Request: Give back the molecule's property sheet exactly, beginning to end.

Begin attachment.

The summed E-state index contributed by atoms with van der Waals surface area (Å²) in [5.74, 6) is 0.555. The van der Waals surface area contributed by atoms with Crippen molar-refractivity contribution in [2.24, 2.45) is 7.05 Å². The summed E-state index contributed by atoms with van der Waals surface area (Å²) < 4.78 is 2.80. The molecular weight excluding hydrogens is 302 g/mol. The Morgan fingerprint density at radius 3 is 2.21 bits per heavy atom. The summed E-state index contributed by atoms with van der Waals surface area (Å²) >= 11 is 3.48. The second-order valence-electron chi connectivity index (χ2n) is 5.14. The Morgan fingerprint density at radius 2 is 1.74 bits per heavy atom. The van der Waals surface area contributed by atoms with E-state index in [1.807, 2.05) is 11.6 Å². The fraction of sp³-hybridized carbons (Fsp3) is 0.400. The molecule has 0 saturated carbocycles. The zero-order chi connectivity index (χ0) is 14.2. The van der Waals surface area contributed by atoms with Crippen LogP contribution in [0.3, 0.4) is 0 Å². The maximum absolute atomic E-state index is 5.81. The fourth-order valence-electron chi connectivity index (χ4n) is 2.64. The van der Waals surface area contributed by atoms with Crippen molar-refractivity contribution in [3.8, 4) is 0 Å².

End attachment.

The summed E-state index contributed by atoms with van der Waals surface area (Å²) in [5.74, 6) is 0.555. The van der Waals surface area contributed by atoms with Crippen molar-refractivity contribution in [2.24, 2.45) is 7.05 Å². The summed E-state index contributed by atoms with van der Waals surface area (Å²) < 4.78 is 2.80. The molecular weight excluding hydrogens is 302 g/mol. The Morgan fingerprint density at radius 3 is 2.21 bits per heavy atom. The summed E-state index contributed by atoms with van der Waals surface area (Å²) >= 11 is 3.48. The second-order valence-electron chi connectivity index (χ2n) is 5.14. The Morgan fingerprint density at radius 2 is 1.74 bits per heavy atom. The van der Waals surface area contributed by atoms with E-state index in [1.807, 2.05) is 11.6 Å². The fraction of sp³-hybridized carbons (Fsp3) is 0.400. The molecule has 0 saturated carbocycles. The zero-order chi connectivity index (χ0) is 14.2. The van der Waals surface area contributed by atoms with Crippen LogP contribution in [0.3, 0.4) is 0 Å². The maximum absolute atomic E-state index is 5.81. The fourth-order valence-electron chi connectivity index (χ4n) is 2.64. The van der Waals surface area contributed by atoms with Crippen molar-refractivity contribution in [3.8, 4) is 0 Å².